Chairman of Australia's public broadcaster resigns over independence scandal

Chairman of Australia's public broadcaster resigns over independence scandal

Chairman of Australia's public broadcaster resigns over independence scandal

The chairman of the Australian Broadcasting Corp. resigned on Thursday over allegations that he pressured the independent national broadcaster to fire two political journalists because the ruling conservative government disliked them.

The fiasco started when Fairfax reported that it had received an email from the 8 of May in which Mr Milne told the ABC's then managing director, Michelle Guthrie, that the Coalition Government hates economic reporter Emma Alberici and that they need to "Get rid of her".

The news comes just four days after the shock termination of ABC Managing Director, Michele Guthrie, intensifying the company's leadership crisis.

The ABC board met on Thursday morning without Mr Milne, after which the board asked him to step aside.

Ms Wong said despite Mr Turnbull's claims, it appeared Mr Milne spoke with the former prime minister and a Liberal minister before seeking to have a journalist sacked.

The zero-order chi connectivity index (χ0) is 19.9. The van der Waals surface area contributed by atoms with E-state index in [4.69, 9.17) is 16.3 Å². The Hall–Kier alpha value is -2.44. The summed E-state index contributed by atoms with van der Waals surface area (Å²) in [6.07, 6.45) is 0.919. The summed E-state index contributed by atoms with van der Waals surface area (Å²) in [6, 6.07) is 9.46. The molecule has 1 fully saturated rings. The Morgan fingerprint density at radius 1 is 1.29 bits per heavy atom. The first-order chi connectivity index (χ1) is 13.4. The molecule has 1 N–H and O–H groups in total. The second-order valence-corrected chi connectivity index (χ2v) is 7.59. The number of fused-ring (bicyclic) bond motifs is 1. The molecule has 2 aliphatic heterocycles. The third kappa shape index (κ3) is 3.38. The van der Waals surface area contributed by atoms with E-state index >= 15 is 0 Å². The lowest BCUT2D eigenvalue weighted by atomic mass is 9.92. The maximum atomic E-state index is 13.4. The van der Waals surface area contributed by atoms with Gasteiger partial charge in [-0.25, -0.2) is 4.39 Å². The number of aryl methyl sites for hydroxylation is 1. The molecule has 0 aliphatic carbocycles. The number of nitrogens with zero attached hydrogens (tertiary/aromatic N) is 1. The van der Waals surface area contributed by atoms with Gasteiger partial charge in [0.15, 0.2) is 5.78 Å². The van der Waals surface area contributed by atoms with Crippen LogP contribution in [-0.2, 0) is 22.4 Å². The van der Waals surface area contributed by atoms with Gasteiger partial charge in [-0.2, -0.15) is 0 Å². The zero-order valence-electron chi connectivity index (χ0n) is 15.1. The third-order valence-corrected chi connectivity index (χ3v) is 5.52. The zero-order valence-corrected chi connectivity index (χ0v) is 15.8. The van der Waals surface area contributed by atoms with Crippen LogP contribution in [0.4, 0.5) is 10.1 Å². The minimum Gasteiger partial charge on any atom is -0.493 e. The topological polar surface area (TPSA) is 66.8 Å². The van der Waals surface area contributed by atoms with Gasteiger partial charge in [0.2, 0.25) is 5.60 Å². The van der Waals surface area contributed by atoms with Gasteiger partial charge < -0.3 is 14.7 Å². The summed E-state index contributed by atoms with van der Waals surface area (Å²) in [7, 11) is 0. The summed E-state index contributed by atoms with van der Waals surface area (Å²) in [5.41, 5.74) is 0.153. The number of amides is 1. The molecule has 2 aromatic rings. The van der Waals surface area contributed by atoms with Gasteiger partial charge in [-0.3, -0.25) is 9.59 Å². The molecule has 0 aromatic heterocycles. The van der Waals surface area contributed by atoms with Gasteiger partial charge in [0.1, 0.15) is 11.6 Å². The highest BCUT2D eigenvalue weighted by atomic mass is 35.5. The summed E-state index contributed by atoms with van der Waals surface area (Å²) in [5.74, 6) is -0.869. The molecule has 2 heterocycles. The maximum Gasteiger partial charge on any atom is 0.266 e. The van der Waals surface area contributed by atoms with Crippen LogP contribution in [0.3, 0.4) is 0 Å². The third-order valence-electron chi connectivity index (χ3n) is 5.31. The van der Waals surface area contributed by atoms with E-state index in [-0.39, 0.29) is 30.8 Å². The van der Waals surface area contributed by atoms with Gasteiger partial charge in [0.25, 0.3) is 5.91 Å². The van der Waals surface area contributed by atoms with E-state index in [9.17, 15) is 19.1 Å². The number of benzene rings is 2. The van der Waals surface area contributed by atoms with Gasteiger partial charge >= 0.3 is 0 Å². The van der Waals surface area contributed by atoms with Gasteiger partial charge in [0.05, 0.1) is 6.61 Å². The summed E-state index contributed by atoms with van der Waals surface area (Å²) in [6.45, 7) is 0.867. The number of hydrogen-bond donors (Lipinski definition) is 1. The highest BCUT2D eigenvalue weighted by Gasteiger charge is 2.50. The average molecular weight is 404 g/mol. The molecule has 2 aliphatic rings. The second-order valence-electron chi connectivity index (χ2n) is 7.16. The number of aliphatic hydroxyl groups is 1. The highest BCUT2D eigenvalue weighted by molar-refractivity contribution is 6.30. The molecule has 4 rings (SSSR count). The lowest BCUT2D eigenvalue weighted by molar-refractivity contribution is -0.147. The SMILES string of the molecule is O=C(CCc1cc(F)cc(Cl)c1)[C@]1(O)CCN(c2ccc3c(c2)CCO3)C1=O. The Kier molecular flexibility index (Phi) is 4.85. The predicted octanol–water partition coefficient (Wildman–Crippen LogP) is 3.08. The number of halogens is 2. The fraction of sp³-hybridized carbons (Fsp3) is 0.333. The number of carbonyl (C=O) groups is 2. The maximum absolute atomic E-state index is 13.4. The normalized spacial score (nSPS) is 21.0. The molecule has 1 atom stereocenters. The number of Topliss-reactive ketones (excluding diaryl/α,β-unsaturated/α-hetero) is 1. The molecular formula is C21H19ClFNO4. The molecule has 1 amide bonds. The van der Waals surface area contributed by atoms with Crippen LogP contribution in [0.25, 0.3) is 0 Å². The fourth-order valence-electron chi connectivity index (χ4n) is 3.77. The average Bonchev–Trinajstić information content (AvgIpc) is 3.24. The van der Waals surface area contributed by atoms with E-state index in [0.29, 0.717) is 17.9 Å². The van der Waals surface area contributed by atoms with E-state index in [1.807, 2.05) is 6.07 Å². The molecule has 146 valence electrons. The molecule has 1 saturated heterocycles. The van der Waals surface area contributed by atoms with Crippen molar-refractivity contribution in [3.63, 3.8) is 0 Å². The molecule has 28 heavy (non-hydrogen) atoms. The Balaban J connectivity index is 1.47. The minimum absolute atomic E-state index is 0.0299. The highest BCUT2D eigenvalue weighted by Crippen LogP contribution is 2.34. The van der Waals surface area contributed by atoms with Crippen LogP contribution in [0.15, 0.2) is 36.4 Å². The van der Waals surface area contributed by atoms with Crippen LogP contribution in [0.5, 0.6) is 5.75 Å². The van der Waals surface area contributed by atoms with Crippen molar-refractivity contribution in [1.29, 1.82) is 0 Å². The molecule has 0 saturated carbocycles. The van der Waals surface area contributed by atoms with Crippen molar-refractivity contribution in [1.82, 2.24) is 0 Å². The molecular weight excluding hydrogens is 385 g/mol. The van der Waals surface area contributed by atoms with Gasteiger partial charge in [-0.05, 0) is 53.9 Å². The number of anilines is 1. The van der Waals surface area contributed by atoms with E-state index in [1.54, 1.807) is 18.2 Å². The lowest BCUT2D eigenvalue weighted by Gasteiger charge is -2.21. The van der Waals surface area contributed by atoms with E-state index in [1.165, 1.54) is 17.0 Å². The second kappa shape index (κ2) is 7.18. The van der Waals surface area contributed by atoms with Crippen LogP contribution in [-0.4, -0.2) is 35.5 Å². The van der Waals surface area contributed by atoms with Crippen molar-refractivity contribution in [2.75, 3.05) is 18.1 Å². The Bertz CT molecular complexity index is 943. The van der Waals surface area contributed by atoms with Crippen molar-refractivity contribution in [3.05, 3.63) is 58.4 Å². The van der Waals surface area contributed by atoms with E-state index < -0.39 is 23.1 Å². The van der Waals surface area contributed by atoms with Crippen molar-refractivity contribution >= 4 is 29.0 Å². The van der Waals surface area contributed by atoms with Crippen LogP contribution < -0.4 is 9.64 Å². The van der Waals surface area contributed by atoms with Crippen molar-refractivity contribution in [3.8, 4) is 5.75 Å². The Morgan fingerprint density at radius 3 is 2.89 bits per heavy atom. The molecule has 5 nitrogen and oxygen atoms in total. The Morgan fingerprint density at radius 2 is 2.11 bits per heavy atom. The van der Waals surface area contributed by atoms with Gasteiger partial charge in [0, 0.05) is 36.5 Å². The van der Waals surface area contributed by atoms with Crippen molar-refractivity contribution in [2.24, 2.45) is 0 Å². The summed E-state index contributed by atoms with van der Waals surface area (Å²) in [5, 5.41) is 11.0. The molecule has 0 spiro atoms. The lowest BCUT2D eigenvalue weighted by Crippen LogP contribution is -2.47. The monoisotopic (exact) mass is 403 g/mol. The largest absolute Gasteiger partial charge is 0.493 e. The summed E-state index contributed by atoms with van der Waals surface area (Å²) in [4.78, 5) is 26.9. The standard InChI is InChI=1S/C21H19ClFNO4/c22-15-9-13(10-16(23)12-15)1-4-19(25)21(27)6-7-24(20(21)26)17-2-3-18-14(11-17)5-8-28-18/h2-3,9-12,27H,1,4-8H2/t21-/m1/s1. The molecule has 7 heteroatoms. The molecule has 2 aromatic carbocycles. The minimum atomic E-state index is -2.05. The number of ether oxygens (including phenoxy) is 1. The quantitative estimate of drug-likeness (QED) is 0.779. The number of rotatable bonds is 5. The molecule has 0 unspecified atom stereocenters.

"I would hope that media organisations in Australia take equally seriously questions of fact that are raised regardless of who raises them", he said.

While public trust in the media is at an all time low, according to a 2017 poll by Essential Research, the ABC remains far and away Australia's most trusted media brand. 'The bottom line is I've never called for anybody to be fired, ' Turnbull has said of the ABC scandal.

Ms Guthrie, a former Google executive, said she was "devastated" by her sacking and would consider taking legal action.

"I want to be very clear: I have not complained and do not complain about left-right bias", Turnbull said outside the United Nations New York headquarters.

Mr Milne has described this week's events as a "firestorm", coupled with allegations he called for the termination of Emma Alberici and political editor Andrew Probyn.

"When there is an issue of editorial independence and accuracy it's appropriate for the chair to be involved - it's the chair's job", he told ABC TV.

ABC coverage is legislatively obliged to be independent and unbiased, but - for reasons either real of imagined - it is rarely perceived this way, particularly when top investigative programs expose stories which are inconvenient and embarrassing to those in public life.

Despite there being a range of opinions on Ms Guthrie's tenure, her ousting had come as a surprise.

Mr Milne said there was no political interference from the government in his decisions.

Former Prime Minister Malcolm Turnbull also denied he'd asked Milne to pressure the board on editorial matters.

"The idea that the government has somehow got some list and is telling the ABC who should work there and who shouldn't - that's complete rubbish", Morrison told reporters.

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